Cola Giants Use Addictions To Sell Products — Satya Sivaraman — #ntb #ilf16

Shabdankan: official Partner of ILF Samanvay 2016
Photo: Monica Dawar

Where are our counter celebrities?

— Ashlin Mathew

How do you sell a product which mainly contains sugar and water? The only answer one can give to that is the use of language. A 300 ml can of cola has almost 10 teaspoons of sugar, yet cola, which is one of the most addictive products in the world after tobacco and alcohol, has become a style statement.

Initially the colas were sold as a medicine for stomach pains, memory loss and even for deaddiction, to wean away people from morphine addiction. Soon the product became entertainment and it is the language of entertainment that surrounds it. It is no wonder that entertainers are drawn to it. They use corporate social responsibility projects to give their image, sheen,” said Satya Sivaraman, senior journalist working with ReAct at Uppsala University, at the fourth leg of ILF Samanvay’s curtain raiser event, Soda Politics: The language of sugar and fizz, at India Habitat Centre, triggered by Marion Nestle’s tome Soda Politics: Taking on big soda (and winning).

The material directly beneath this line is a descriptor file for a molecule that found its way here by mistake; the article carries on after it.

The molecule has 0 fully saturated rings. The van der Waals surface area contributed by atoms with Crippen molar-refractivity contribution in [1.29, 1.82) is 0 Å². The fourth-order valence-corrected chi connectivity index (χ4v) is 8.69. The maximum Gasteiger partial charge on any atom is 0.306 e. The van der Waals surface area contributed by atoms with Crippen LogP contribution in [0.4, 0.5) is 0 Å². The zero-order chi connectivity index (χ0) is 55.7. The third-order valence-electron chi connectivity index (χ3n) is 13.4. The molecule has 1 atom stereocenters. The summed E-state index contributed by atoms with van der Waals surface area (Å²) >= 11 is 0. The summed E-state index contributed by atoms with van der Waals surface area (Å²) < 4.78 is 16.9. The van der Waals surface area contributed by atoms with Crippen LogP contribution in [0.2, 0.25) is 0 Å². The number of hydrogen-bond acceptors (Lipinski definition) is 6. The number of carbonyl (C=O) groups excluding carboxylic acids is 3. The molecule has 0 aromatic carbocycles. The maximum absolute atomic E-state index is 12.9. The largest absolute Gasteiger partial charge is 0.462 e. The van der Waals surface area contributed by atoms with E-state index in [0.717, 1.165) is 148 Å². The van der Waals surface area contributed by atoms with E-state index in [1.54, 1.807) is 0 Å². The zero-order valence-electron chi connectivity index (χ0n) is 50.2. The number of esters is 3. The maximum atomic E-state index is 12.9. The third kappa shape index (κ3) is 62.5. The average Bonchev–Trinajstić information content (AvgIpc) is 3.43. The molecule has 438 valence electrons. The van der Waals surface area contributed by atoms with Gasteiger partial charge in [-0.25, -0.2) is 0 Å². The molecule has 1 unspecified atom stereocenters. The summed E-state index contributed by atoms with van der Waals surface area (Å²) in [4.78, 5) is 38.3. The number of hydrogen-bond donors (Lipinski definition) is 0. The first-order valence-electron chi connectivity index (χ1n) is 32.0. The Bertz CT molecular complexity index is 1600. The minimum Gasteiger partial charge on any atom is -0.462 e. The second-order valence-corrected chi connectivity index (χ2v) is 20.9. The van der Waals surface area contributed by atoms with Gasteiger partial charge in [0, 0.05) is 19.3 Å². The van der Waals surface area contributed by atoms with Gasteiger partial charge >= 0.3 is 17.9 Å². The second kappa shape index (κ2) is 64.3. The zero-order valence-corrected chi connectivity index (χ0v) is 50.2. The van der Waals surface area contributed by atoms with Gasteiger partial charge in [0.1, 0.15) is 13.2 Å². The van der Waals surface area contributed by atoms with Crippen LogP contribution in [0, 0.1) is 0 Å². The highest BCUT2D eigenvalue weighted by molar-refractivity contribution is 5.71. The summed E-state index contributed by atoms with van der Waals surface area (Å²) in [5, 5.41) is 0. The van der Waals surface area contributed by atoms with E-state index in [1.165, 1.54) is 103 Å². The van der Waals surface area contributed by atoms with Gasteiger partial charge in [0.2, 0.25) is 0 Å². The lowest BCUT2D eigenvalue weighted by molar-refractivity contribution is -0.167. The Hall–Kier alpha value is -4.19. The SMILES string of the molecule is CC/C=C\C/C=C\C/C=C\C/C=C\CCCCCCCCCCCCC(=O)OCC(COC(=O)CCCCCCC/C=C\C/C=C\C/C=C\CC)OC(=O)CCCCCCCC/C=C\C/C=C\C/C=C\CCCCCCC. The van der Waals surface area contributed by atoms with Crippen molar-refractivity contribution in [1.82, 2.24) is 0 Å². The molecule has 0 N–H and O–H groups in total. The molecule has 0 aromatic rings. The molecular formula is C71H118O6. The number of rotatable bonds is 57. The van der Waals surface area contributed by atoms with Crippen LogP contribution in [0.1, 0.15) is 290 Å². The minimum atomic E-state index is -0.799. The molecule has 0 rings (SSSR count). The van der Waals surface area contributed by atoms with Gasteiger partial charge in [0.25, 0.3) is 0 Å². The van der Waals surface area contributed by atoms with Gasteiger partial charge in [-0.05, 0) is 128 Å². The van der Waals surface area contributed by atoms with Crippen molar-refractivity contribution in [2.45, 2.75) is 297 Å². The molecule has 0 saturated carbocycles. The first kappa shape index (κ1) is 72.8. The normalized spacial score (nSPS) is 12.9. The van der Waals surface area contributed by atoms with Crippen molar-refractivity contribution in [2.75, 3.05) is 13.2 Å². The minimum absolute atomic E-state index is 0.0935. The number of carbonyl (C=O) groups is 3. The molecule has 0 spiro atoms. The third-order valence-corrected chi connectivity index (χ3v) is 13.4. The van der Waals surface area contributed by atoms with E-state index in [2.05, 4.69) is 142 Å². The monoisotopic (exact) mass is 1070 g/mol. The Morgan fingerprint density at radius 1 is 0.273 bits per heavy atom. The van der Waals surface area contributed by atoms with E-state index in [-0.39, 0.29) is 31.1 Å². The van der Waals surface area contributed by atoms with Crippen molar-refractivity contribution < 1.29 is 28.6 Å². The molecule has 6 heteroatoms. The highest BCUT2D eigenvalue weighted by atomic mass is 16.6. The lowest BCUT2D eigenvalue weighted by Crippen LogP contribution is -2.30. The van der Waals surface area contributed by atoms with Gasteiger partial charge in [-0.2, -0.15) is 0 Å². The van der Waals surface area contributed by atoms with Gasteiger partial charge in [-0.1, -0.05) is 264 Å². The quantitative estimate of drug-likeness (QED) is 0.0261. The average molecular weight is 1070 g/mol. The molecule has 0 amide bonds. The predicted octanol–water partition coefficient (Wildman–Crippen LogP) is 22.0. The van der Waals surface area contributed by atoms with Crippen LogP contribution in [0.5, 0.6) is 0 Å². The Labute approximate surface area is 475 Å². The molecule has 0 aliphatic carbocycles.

Apophenic Talks

Thursday, Oct 6, 2016 | 7:00 PM
Amphitheatre,Indian Habitat Centre
New Delhi 
Entry Free

“If anyone drinks so much sugar at once, they will vomit and to mask it, phosphoric acid is used; it gives the colas a citric base. The most interesting bit is that they are allowed to sell such large amounts of sugar to children. Shah Rukh Khan and Aamir Khan are advertising it,” added Sivaraman.

“A few years ago, Pepsi ran an advertisement which stated – be yourself, drink Pepsi; but if I were myself, why would I drink Pepsi. It was, instead, telling millions of people to join the mass addiction,” pointed out Sivaraman.

Under the framework of #notonguesbarred conversations, the panel, which included Sunita Narain, director general of the Centre for Science and Environment, and Sourish Bhattacharyya, a food columnist and restaurant critic, underlined the fact that food is our business. It should not be any company’s business because it is personal and it is important for us to know why we eat it.

“When we came out with our study on colas, who was it that they put against us? Aamir Khan in a white coat. What does he know about labs, nutrition and food? They put Shah Rukh Khan too say it is safe to drink it. It is the use of these icons which needs to be stopped. Celebrity endorsement of any junk food is not allowed anywhere else in the world – only in the US and only in India and maybe China as well. We are the three guinea pigs for these companies,” said Narain.